FEARS were raised again yesterday that the Bahamas could be “shooting ourselves in the foot” by including general and captive insurers within its anti-money laundering regime.
Emmanuel Komolafe, the Bahamas Insurance Association’s (BIA) chairman, urged the Government to provide the “benchmarking” studies and data to support its decision to define both market segments as financial institutions under the Financial Transactions Reporting Act (FTRA).
Expressing concern that such a move would undermine the Bahamas’ efforts to revive a captive/external insurance industry, Mr Komolafe said this nation was “going beyond” what was necessary to comply with global standards. The BIA chair said none of the Bahamas’ international financial centre (IFC) rivals defined external insurers as ‘financial institutions’ under their anti-money laundering regimes, suggesting this nation would be unable to compete on a ‘level playing field’.
And Mr Komolafe also questioned the ‘medium-high’ risk rating attached to the insurance industry by the Bahamas’ just-released National Risk Assessment (NRA) on financial crime, arguing that it was inconsistent with the ‘low’ or ‘medium risk’ designations employed by other countries.
Mr Komolafe was speaking after Carl Bethel QC, the Attorney General, reiterated the Government’s determination to include property and casualty, and external, insurance as ‘financial institutions’ under the FTRA.
Disclosing that he intended to meet with the BIA “possibly early next week to bring them up to speed with where we are”, Mr Bethel acknowledged the insurance industry’s position was contrary to the Government’s.
“We begged to differ with them on that,” he said of FTRA inclusion, revealing that the Government would give Bahamas-based property and casualty underwriters, agents and brokers one year to obtain the necessary Know Your Customer (KYC) information on clients.
“They came back and [asked for] a lower level of KYC information,” Mr Bethel said of the insurance industry. “We gave them a period of one year in which they would be able to go through their entire portfolio of clients.
“We’ve given them that period during which it’s expected they will obtain the required degree of due diligence and KYC commensurate with their risk profile, determined in conjunction with their regulator.”
Mr Bethel said that extending the KYC regime to property and casualty insurers would expose persons living above their means, such as persons with no obvious source of income seeking “to insure a Maserati or Mercedes”.
He added that including the sector under the framework was “not peculiar to the Bahamas”, given that global insurance bodies had now adopted the same standard.
Mr Komolafe, though, said the BIA’s own research suggested the opposite. He added that the Financial Action Task Force’s (FATF) 40 recommendations, widely used as the global standard for anti-money laundering, did not include general and external insurers in their ‘financial institution’ definitions.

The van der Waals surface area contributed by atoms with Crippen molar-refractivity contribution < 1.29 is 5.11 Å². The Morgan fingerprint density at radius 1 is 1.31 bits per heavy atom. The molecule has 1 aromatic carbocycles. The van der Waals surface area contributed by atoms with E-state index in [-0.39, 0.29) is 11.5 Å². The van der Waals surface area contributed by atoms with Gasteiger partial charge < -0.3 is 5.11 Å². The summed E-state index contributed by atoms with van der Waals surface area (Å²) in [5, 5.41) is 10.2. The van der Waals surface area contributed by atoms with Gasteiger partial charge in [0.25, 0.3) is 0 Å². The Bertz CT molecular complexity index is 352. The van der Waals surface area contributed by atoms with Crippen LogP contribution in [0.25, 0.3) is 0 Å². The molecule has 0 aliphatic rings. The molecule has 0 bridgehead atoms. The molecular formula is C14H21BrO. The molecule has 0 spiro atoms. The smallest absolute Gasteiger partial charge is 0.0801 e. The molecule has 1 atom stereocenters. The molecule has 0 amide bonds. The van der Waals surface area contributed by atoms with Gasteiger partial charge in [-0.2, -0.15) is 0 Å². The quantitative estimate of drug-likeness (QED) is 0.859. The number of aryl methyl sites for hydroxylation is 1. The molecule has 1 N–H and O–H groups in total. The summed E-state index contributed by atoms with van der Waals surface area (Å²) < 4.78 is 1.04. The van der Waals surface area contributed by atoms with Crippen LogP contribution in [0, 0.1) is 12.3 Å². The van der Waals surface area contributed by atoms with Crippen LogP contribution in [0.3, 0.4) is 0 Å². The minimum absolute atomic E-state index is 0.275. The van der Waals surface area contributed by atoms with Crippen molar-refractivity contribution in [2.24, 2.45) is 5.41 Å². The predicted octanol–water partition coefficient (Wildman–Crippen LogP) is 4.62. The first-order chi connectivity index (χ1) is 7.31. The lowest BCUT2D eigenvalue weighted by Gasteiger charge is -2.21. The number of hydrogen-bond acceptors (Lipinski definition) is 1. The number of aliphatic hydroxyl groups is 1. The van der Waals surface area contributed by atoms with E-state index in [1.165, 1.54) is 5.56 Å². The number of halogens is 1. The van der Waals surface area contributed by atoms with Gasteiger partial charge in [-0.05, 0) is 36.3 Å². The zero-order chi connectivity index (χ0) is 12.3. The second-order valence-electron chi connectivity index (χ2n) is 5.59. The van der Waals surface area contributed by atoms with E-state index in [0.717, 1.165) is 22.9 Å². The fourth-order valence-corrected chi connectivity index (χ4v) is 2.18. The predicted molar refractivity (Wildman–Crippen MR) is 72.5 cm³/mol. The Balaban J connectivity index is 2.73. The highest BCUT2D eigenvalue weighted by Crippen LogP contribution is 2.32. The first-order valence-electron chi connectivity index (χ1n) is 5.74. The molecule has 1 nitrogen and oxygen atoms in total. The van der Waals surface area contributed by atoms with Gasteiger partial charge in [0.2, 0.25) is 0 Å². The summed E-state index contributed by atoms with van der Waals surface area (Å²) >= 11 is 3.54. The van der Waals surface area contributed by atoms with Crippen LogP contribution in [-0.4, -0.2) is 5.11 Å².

And the July 2017 assessment of the Bahamas’ financial crime defences by the FATF’s Caribbean affiliate did not link any of the uncovered deficiencies, or recommended solutions, to not including general and captive insurers in that definition, the BIA chairman added.
Mr Komolafe said the July 2017 report had been cited “on multiple occasions” as the rationale for bringing these insurance sectors under the FTRA, but this assertion was not backed by its contents.
He added that the Bahamas’ ambitions to rebuild a captive insurance sector, which is one of the industries targeted by the Commercial Enterprises Bill, could also be undermined by imposing the extra costs and bureaucracy associated with KYC due diligence.
“It’s important to make sure we’re attractive,” he told Tribune Business. “If Bermuda, Cayman and the BVI have external insurance in their definition of financial institutions, fine, there’s a level playing field.
“We lost captive insurance several decades ago: Could we find ourselves in the same position again? What is the rationale, factors driving these decisions?”
Mr Komolafe continued: “We want to be an industry compliant with accepted international standards, and don’t want the Bahamas to be on any adverse listing, but it’s important at the same time that we don’t shoot ourselves in the foot and remain competitive with IFCs that compete in the same space, and have a thriving insurance industry.
“There’s a cost to complying with all this, and the cost and ease of business. Whatever decisions we make have to be well thought-out and supported by benchmarking and data. In the absence of that, maybe we’re going beyond what we should be doing and putting ourselves at a competitive disadvantage.”
Mr Komolafe also expressed concern that part of the rationale for branding the insurance sector as ‘medium-high risk’ in the Bahamas NRA was, again, the fact that property and casualty insurers were not included under the FTRA.
He pointed out that nations such as the UK, Ireland and Singapore all attached a ‘low risk’ rating to the insurance industry in their own NRAs, while Turks & Caicos ranked it as ‘low to medium’ risk.